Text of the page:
CJEU - C-13/16 - Rīgas satiksme

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CJEU - C-13/16 Rīgas satiksme
Court: CJEU
Jurisdiction: European Union
Relevant Law: Article 6(1)(f) GDPR
Article 7, Directive 95/46 (DPD)
Decided: 04.05.2017
Parties: Valsts policijas Rīgas reģiona pārvaldes Kārtības policijas pārvalde
Rīgas pašvaldības SIA
Case Number/Name: C-13/16 Rīgas satiksme
European Case Law Identifier: ECLI:EU:C:2017:336
Reference from:
Language: 24 EU Languages
Original Source: Judgement
Initial Contributor: Panayotis Yannakas

The court elaborates on the concept of the three-part test for legitimate interests in the context of the old Data Protection Directive (95/46/EC), which contained a remarkably similar provision to the new Article 6(1)(f) of GDPR. This test breaks down into three parts, making it more logical to apply them in the following order: a) Purpose test, b) Necessity test, and c) Balancing test.

English Summary


It all started with an accident between a tram and a taxi on the streets of Riga, the capital of Latvia. A minor passenger had suddenly opened the cab's door, which scraped the side of a tram. The taxi driver's insurer refused to pay out on the basis that the collision was the fault of the passenger. The tram company did not know who the passenger was, so it asked the Latvian police. The police disclosed the passenger's name but refused to disclose his identity card number or address because the national law did not include disclosure provisions for such data to third persons. The tram company challenged police refusal before the National Court, and the Court referred two questions to the CJEU.


The main question referred to the CJEU was whether Article 7(f) of DPD imposes an obligation on a Data Controller to disclose all the personal data necessary to start court proceedings against a person. The National Supreme Court further questioned whether the answer to the latter would vary if that person were a minor or not.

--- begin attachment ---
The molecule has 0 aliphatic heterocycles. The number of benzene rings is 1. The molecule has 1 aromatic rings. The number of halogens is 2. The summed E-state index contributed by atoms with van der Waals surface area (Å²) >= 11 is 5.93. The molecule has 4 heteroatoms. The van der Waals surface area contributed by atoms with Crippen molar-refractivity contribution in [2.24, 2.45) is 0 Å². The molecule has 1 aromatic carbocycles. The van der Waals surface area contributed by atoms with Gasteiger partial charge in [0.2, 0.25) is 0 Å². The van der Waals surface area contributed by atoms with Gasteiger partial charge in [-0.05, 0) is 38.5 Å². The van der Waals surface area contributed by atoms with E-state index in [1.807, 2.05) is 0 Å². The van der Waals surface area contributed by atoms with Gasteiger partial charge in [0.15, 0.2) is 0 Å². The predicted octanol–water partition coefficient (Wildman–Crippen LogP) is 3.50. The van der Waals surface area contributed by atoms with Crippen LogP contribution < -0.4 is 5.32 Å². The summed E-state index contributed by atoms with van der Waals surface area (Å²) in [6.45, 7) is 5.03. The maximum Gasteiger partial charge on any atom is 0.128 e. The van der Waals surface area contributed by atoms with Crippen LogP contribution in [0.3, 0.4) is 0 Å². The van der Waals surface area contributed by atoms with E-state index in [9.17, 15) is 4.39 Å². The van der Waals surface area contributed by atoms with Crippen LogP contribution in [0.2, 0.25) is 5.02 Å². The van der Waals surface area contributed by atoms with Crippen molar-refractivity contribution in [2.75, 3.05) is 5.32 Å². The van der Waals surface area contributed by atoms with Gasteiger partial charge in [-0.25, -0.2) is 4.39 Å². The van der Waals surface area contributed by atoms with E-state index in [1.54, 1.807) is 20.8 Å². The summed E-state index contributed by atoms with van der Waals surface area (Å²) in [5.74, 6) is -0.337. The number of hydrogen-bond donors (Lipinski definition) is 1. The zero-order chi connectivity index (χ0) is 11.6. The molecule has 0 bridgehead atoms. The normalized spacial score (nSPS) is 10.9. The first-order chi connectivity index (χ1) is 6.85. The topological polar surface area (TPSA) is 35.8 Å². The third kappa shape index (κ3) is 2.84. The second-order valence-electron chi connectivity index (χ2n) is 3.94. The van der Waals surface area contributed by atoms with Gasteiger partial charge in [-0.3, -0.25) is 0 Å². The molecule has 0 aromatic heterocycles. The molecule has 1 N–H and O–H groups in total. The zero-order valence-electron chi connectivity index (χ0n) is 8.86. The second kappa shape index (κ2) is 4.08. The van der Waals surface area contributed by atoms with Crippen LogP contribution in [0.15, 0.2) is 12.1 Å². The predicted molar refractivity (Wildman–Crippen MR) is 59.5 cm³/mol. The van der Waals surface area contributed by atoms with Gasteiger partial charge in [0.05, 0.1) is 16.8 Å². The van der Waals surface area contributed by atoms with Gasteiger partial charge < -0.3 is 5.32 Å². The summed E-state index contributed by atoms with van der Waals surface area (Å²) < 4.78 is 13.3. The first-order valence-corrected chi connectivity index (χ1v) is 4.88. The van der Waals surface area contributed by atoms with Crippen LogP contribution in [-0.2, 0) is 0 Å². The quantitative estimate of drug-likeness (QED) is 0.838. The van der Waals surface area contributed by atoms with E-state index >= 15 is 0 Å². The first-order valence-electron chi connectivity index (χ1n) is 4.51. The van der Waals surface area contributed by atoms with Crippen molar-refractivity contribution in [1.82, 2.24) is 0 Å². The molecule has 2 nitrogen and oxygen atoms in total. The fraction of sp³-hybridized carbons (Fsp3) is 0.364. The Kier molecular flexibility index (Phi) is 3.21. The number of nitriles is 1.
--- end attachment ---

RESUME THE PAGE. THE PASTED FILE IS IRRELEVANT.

The CJEU laid down three cumulative conditions that make lawful the processing of personal data. When first applying the test, it was determined that the pursuit of a legitimate interest is not a question that should be answered only by the Data Controller. The same criterion should be answered by any party to whom the data are asked to be disclosed. Secondly, the CJEU continued with the need to process personal data for the purposes of legitimate interests; and ended with the balancing test that asserted that the fundamental rights and freedoms of the person concerned do not take precedence by the data protection.

The judge in para 29 & 30 specified that (a) is a legitimate interest if the interest of an injured party, in obtaining the personal information of the person who caused the damage, is based on the intention to sue the latter person. It was also noticed that (b) the address and/or the identification number of that person appears strictly necessary, as without them the Claimant would not be able to bring the action.

Since the first two conditions would seem to be fulfilled, the CJEU then turned to the final condition, that of "balancing the opposing rights and interests at issue". The judge noted that setting this balance depended "on the specific circumstances of the particular case". Furthermore, the judge went on to suggest that the factor to take into consideration was "the possibility of accessing the data at issue in public sources".

The judge commented on the matter of the data subject's age that a refusal to disclose to an injured party personal data is not an appropriate measure when these data are necessary to initiate the court procedure on the grounds that the person who caused the damage was a minor especially when such an action can be against the persons exercising parental authority.


This case is interesting for several reasons. The most significant is what it says about the ability of public bodies to process personal data. The CJEU’s conclusion there was that all the legal conditions were in favour of the tram company. Notwithstanding this conclusion, it is a legal requirement that any such disclosure take place "on the basis of national law". More specifically, the CJEU held that such a legitimate interest could not, of itself, provide a lawful basis for the processing in question. Such legal grounds should first have to be provided by national law itself.

This case was finalised only after the adoption of the General Data Protection Regulation (GDPR). That approach of the CJEU seems consistent with Article 6 of the General Data Protection Regulation. In addition, the GDPR's article does not provide that public authorities cannot only rely on such legitimate interests for the processing of personal data. Also, the processing must be on the basis of national law. Riga case suggested that a strict approach is necessary due to the application of Article 6 under public authorities' circumstances.

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